Restoring the Mahurangi
If you have ever enjoyed spending time on the beautiful Mahurangi River, you can now contribute to its dredging and maintenance.
In June the Mahurangi River Restoration Trust welcomed the announcement that the Auckland Council has granted a Resource Consent to dredge the historic river and return it to a navigable condition.
Over many years siltation from farming, forestry and human activities has built up to the extent that continued all-tide access has become impossible. Vessel movements are now restricted to approximately two hours either side of the high tide.
The consent allows dredging to a depth of 1.50m below chart datum. Apart from reopening the river to navigation, it is believed the increased tidal flow will help clean and improve the water quality in the river.
A plan has been approved to use the spoil from the dredging on a designated land site in the Mahurangi district, which avoids any dumping of sediment at sea. Spoil may also be used to enhance public facilities on the riverbanks.
Estimated cost is $4-million and it is expected the project will take about three years – less if early funding is achieved. The Trust will be making applications to funding organisations, but is also seeking support from the public and the boating community.
Two purpose built shallow draft tugs and a large barge with excavator will be operating in the river. However existing navigation will not be impeded. The tugs will be communicating on VHF when operating. Signs will be placed in the river before the dredge starts operation.
The Mahurangi River is an historic stretch of water and for many years was navigable from its mouth at the southern end of Kawau Bay to the township of Warkworth. It was once the only means of access to the north before the road network was established.
It was an early centre of boatbuilding and related marine industries and more recently has become the base for the Jane Gifford, the last surviving original sailing scow in New Zealand. The river siltation has severely hampered the scow’s activities to the point where serious thought was being given to moving her to a more tide-friendly port.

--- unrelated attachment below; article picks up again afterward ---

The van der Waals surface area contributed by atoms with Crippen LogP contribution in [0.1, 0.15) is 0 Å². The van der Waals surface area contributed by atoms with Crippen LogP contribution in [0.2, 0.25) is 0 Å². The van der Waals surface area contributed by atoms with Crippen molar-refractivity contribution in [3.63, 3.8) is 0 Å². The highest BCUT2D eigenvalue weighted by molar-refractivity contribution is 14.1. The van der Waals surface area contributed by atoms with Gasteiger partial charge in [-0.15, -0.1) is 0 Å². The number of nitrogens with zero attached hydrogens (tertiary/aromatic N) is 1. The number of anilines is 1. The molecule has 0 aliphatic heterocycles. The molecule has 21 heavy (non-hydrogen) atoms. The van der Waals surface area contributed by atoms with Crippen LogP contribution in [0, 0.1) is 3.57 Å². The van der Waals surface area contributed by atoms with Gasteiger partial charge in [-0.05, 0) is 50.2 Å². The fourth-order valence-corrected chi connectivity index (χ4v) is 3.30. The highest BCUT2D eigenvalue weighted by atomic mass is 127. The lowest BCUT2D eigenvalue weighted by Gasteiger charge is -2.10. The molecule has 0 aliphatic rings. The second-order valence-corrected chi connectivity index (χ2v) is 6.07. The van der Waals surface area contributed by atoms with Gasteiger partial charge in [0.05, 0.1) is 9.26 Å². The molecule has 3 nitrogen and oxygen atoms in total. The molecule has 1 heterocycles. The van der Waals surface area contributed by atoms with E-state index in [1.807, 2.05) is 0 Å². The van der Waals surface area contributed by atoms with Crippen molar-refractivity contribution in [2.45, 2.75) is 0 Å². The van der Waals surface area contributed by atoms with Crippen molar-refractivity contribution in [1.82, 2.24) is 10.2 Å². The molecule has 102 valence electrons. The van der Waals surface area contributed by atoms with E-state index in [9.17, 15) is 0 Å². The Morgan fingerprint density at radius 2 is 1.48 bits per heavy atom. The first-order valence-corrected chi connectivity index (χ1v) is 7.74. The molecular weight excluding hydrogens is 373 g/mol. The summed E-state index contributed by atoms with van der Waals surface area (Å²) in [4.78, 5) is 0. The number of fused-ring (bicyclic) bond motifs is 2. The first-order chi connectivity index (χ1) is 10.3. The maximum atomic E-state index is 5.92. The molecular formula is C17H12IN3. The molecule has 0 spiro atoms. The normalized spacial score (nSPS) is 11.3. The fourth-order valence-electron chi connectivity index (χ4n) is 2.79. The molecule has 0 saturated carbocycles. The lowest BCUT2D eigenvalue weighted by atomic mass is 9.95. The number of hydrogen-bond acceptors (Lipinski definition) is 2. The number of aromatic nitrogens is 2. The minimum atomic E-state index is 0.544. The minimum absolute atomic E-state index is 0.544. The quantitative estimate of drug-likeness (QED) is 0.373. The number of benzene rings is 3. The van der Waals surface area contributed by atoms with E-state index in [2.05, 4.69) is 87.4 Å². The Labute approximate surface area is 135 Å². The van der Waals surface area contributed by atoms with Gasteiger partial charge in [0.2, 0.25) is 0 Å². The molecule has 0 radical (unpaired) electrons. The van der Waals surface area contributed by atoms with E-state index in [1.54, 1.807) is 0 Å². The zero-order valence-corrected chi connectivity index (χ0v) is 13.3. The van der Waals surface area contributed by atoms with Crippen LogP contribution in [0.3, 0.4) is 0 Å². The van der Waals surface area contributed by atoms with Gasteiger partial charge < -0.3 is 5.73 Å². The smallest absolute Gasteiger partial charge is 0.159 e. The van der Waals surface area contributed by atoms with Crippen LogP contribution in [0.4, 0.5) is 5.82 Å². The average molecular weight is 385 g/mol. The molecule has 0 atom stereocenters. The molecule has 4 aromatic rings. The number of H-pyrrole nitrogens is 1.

The Mahurangi River scenery is magnficent, with native bush to the river edge. On the approaches to Warkworth, the river passes the old Wilson’s Cement Works, where a small marina is located. Further upstream you will pass Robertson Boatbuilders before arriving at the Town Basin. The basin has been significantly developed to allow berthage for visiting boaties, who can take in the cafes and restaurants and replenish supplies from the shops in a delightful village atmosphere. Service industries are also plentiful.
The Trust, which is a registered charitable organisation with an Advisory Board, is appealing for support. Donations, which can be tax deducted, can be made to either via the project's Givealittle page, or direct to their account.
Givealittle page - click here
Mahurangi River Restoration Trust
ASB Account 12 3095 0034484 00, or cheque to PO Box 343, Warkworth.
Please contact ;
Steve Burrett 021 942732
Hugh Gladwell 021 606409
Peter Thompson 0274 925276